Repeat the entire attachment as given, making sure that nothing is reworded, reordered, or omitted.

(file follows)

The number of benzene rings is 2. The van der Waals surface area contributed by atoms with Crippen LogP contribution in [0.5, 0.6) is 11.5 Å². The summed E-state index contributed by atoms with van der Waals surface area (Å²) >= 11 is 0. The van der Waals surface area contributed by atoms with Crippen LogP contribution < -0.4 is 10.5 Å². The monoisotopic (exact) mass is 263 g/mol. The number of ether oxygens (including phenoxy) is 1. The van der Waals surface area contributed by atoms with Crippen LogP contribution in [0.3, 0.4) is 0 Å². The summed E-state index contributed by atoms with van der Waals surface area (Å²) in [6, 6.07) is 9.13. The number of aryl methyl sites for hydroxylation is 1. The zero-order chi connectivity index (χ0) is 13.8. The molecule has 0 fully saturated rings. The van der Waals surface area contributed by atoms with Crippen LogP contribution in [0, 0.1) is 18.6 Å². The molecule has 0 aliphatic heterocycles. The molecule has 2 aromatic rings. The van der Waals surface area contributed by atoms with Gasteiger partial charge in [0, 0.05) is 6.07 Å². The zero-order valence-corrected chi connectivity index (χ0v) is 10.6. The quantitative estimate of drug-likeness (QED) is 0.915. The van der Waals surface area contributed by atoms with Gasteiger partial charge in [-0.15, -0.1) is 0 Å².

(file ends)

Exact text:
The number of benzene rings is 2. The van der Waals surface area contributed by atoms with Crippen LogP contribution in [0.5, 0.6) is 11.5 Å². The summed E-state index contributed by atoms with van der Waals surface area (Å²) >= 11 is 0. The van der Waals surface area contributed by atoms with Crippen LogP contribution < -0.4 is 10.5 Å². The monoisotopic (exact) mass is 263 g/mol. The number of ether oxygens (including phenoxy) is 1. The van der Waals surface area contributed by atoms with Crippen LogP contribution in [0.3, 0.4) is 0 Å². The summed E-state index contributed by atoms with van der Waals surface area (Å²) in [6, 6.07) is 9.13. The number of aryl methyl sites for hydroxylation is 1. The zero-order chi connectivity index (χ0) is 13.8. The molecule has 0 fully saturated rings. The van der Waals surface area contributed by atoms with Crippen LogP contribution in [0, 0.1) is 18.6 Å². The molecule has 0 aliphatic heterocycles. The molecule has 2 aromatic rings. The van der Waals surface area contributed by atoms with Gasteiger partial charge in [0, 0.05) is 6.07 Å². The zero-order valence-corrected chi connectivity index (χ0v) is 10.6. The quantitative estimate of drug-likeness (QED) is 0.915. The van der Waals surface area contributed by atoms with Gasteiger partial charge in [-0.15, -0.1) is 0 Å².